Autumn,  self care,  stress

Journaling for Wellbeing

Journaling is a great way to let go of whatever is going on inside. It’s a therapeutic tool used to support mental wellbeing, aid pain management and even improve sleep. The applications of this technique are far and wide, making it a tool you may want to incorporate into your own wellbeing journey.

I’ve been using journaling to improve my sleep, manage my migraine pain and to shine a light on my mental health, helping me catch those negative thoughts before they become my reality.

How does it work?

Journaling is essentially getting out whatever is running around inside our heads. It does not need to be in written format, and no one else needs to know what we’ve communicated.

By talking or writing it out we are allowing the free flow of our emotions, rather than suppressing them. Essentially when we write, we are using the left side of our brain to articulate abstract feelings such as emotions in a verbal format. This engages the brain in a challenging manner leaving the right side of the brain free to make the lightbulb connections and suggestions we didn’t know were there.

Chronic pain can be linked to keeping our emotions in and not expressing them. Think about if you have a migraine or other pain flare-up, is it a result of not speaking your truth, or is this a contributing factor? Writing it out gives us the outlet without a direct confrontation allowing us to gain some clarity and perspective on the situation.

How do I get started?

Often, I’ve recorded my inner monologue while driving home at the end of a stressful day, or I’ve repeated positive statements of calm and safety while heading into a busy day at work. These have not involved a pen and paper but using an audio recording app on my phone. But then I also have a nice notebook I like to use in the evening to write it out – whatever works best for you and encourages you to make regular use of journaling.

If you Google journaling there are over 61 million hits, that’s a lot to wade through when you just want to get started. So here’s a few ideas to get you going.

  1. The Diary – this is a bit of an entry point level journaling suggestion. Writing in free form about your day, thoughts, worries and emotions with no real structure or goal. This is a great place to start forming the habit and to begin to allow some of the benefits to seep into your life.
  2. Using a prompt – this is where we work in a focused manner, offering the thoughts an organised structure. A great place to start working through specific issues such as stress in the workplace or managing grief.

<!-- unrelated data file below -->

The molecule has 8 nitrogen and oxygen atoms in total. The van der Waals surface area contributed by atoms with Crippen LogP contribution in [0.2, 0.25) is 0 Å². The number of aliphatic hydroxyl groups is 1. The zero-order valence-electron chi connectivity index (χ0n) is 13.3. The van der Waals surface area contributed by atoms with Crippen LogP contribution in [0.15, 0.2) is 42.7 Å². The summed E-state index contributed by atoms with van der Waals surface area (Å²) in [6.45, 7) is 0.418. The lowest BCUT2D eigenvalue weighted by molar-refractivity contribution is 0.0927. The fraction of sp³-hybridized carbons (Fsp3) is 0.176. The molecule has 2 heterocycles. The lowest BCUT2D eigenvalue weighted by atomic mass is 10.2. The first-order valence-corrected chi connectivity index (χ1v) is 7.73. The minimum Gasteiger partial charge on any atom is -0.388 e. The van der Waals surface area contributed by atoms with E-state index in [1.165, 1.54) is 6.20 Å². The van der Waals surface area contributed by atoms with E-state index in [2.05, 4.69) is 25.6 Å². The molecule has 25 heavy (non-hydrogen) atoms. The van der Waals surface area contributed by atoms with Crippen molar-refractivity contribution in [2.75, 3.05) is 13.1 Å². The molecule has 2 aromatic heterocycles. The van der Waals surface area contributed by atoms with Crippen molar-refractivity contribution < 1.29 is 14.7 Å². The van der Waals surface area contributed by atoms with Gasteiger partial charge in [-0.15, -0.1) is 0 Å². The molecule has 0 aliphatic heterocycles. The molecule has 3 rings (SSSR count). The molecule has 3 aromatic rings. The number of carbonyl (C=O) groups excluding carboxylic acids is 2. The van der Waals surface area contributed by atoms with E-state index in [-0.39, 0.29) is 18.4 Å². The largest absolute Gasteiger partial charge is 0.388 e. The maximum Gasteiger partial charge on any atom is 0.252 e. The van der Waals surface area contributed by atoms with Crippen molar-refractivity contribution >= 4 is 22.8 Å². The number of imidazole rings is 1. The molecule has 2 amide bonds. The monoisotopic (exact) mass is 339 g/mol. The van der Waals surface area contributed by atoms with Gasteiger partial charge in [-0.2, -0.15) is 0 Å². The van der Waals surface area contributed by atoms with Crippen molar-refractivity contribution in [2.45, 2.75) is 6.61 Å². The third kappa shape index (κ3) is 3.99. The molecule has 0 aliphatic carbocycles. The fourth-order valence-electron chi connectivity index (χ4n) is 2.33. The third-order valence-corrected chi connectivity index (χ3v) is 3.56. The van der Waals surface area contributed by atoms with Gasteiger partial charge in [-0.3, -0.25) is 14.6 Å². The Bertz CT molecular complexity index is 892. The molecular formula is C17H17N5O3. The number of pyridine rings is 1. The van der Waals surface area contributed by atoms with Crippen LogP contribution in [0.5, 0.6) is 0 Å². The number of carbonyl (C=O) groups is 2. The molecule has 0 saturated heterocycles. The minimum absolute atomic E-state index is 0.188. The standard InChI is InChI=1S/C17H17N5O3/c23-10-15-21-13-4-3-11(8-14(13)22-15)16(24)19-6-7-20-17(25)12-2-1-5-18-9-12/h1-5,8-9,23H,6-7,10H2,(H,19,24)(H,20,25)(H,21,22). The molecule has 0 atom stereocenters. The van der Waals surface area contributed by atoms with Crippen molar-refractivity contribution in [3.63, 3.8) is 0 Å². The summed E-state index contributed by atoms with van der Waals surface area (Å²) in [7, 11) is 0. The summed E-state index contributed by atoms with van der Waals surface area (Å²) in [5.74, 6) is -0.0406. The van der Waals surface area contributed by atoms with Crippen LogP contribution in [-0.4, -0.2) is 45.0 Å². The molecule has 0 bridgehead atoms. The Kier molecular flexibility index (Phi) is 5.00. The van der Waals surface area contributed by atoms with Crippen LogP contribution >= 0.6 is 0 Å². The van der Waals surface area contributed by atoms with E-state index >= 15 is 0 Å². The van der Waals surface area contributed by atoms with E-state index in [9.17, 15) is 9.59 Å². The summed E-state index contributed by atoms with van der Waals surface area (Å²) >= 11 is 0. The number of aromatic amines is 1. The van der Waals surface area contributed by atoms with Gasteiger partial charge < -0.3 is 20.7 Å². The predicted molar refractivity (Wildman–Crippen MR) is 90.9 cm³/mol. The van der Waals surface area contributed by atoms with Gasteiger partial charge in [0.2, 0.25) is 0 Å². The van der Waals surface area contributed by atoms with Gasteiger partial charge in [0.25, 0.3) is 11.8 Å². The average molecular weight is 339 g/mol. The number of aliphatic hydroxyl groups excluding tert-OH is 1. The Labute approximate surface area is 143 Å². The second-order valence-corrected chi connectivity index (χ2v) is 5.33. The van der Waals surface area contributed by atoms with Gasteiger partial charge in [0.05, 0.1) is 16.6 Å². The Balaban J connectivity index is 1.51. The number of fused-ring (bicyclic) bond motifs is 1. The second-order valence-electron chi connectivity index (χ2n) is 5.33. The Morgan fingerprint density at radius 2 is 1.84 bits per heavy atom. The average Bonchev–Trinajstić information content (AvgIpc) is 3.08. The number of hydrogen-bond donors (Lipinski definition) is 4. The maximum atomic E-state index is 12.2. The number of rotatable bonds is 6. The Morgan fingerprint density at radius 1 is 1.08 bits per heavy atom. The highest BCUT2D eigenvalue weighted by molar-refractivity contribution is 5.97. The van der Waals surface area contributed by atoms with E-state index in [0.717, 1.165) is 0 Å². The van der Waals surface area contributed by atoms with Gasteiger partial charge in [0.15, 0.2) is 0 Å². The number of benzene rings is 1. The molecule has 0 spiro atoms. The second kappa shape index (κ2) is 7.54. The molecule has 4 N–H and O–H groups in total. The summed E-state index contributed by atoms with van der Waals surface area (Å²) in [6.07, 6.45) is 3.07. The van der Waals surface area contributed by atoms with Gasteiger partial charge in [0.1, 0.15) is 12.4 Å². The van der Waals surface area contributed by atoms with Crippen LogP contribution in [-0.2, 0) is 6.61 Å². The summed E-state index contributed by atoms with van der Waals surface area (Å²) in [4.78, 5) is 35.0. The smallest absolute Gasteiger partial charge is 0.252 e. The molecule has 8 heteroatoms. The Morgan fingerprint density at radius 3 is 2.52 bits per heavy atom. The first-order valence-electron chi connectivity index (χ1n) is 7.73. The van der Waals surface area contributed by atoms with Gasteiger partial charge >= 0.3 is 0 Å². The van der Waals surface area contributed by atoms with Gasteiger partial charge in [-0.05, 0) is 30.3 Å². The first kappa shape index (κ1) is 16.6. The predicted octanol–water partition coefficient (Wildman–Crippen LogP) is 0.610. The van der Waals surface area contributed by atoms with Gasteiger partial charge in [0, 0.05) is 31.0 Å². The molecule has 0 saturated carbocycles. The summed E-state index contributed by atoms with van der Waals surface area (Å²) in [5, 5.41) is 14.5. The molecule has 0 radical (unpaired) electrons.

3. Lists – I love a list and sometimes this is exactly what we need to get the brain moving in the write direction. The key here is to keep writing and then have a look back at what we’ve got down, with the opportunity to notice links and to view ways to move forwards.
  4. Unsent letters/emails – we’ve all stood in the shower drafting an email to our boss telling them exactly what we think of them and how we’ve been mistreated. Ok maybe that’s just me, but there are plenty of times we may have been wronged and not had the chance to say our piece – this is a great way to get those feelings out. You might be surprised how you feel at the end of this one.
  5. Future biography – I like this one and have used it a few times. When I do this one, I head to a random page at the back of my journal and write it there so I can find it at a later date. To do this one, imagine your life 5, 10, 15 years from now and consider how it feels to have the perspective of time. You write to your present-day self with words of encouragement, wisdom and reassurance that this too shall pass. This one is also nice for manifesting your future.

Next Steps

Journaling is a wonderful tool to have with you on your healing self-care journey. It’s portable and offers the chance to engage the brain to support your wellbeing. Try a short yoga practice, such as this one for a lower back release, or a guided meditation to calm the mind before you sit down to write. Moving or meditating before you begin a journaling exercise is a great way to cut through physical or mental discomfort, opening up space to get to your inner wisdom.

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